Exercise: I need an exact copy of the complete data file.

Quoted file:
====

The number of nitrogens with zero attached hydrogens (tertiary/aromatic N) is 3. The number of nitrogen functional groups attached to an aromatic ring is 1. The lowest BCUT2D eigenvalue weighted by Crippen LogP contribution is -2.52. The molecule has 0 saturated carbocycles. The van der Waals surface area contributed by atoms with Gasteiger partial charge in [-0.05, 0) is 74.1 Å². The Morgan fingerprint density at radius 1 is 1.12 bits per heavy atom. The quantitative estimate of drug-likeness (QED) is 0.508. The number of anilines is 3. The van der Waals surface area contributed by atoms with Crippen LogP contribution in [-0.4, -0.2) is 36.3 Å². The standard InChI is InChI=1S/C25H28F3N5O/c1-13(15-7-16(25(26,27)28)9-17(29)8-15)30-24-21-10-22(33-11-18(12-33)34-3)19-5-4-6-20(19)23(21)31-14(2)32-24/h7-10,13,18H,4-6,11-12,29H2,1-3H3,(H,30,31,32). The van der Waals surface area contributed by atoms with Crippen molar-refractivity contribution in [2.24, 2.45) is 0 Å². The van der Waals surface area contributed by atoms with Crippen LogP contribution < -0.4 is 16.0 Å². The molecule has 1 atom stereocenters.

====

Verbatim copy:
The number of nitrogens with zero attached hydrogens (tertiary/aromatic N) is 3. The number of nitrogen functional groups attached to an aromatic ring is 1. The lowest BCUT2D eigenvalue weighted by Crippen LogP contribution is -2.52. The molecule has 0 saturated carbocycles. The van der Waals surface area contributed by atoms with Gasteiger partial charge in [-0.05, 0) is 74.1 Å². The Morgan fingerprint density at radius 1 is 1.12 bits per heavy atom. The quantitative estimate of drug-likeness (QED) is 0.508. The number of anilines is 3. The van der Waals surface area contributed by atoms with Crippen LogP contribution in [-0.4, -0.2) is 36.3 Å². The standard InChI is InChI=1S/C25H28F3N5O/c1-13(15-7-16(25(26,27)28)9-17(29)8-15)30-24-21-10-22(33-11-18(12-33)34-3)19-5-4-6-20(19)23(21)31-14(2)32-24/h7-10,13,18H,4-6,11-12,29H2,1-3H3,(H,30,31,32). The van der Waals surface area contributed by atoms with Crippen molar-refractivity contribution in [2.24, 2.45) is 0 Å². The van der Waals surface area contributed by atoms with Crippen LogP contribution < -0.4 is 16.0 Å². The molecule has 1 atom stereocenters.